sessiond allows a cluster of SSL/TLS servers to share their session caches in order to prevent each node of the cluster from negotiating a separate session. SSL/TLS session is basically a set of secret values (symmetric encryption keys, MAC secrets) shared between a client and a server. The use of asymmetric cryptography required to establish new sessions is the main performance bottleneck of the SSL/TLS protocol.
mod_sequester is a module for the Apache Web server 1.3 which allows you to control access to Web documents according to the date and time of the request. It provides four basic ways to control access: allow until time t, allow after time t, allow between times t and t', and allow except between times t and t'. It is useful for controlling access to time-sensitive things like press releases (disallow until after), special offers (allow until), or windowed 'this week only' opportunities (allow between).
Arandomd is a network daemon that provides statistically tested output from a single ARC4 stream cipher generator to anyone able to connect to its listening TCP port. As multiple consumers cause it to reseed itself from a separate, strong random source, it is expected to produce consistently unpredictable results for cryptographic purposes. A configurable number of tests from the Statistical Test Suite for Random and Pseudorandom Number Generators must be passed before output data is sent to the client. It may be be useful in low-entropy environments, such as compute clouds, for generating high quality key material for strong cryptography.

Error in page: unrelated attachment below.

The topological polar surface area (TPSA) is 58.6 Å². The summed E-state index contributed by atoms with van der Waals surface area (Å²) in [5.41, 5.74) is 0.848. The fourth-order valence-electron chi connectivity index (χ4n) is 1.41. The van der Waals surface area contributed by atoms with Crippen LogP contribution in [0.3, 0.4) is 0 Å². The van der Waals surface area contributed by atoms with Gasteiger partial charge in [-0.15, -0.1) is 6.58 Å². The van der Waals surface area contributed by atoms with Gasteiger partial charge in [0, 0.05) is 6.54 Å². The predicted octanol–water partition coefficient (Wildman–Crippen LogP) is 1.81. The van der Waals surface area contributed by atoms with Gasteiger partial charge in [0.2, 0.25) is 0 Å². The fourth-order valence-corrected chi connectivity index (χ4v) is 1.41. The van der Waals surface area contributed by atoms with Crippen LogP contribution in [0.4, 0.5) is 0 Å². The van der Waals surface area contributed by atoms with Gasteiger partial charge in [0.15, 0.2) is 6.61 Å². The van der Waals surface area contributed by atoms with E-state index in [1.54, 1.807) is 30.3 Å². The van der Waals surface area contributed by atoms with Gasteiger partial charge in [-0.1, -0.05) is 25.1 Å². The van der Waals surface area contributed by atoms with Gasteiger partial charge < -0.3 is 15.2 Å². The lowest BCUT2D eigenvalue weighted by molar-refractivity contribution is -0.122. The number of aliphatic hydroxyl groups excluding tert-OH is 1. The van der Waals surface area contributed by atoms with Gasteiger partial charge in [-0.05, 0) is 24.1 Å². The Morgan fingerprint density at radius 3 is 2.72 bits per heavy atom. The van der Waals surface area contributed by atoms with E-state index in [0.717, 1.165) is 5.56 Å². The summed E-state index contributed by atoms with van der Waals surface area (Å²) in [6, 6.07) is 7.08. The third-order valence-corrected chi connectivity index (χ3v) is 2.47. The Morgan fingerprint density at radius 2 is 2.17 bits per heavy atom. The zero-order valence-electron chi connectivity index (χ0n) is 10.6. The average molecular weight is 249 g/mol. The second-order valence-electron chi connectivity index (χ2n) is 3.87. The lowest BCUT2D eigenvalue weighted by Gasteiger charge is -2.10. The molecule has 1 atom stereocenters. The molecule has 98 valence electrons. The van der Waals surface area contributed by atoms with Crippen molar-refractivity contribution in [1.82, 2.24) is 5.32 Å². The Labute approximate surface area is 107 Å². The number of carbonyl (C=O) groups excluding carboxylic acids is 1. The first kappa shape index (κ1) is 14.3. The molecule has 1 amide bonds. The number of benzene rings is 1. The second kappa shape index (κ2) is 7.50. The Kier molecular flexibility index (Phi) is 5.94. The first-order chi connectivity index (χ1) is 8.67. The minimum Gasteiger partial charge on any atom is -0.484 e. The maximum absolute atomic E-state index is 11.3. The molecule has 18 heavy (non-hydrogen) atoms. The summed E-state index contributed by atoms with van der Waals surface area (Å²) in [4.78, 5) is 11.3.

Trigger is a robust network automation toolkit that was designed for interfacing with network devices and managing network configuration and security policy. It increases the speed and efficiency of managing large-scale networks while reducing the risk of human error.
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userv is a Unix system facility to allow one program to invoke another when only limited trust exists between them. It is a tool for system administrators, who often find themselves with a program running as one user which needs to be able to do certain things as another user. For example, the author's machine's news system needs to scan its users' newsrcs to ensure that the right newsgroups are fetched. Before userv that part of the news system had to run as root, and clumsily use `su'.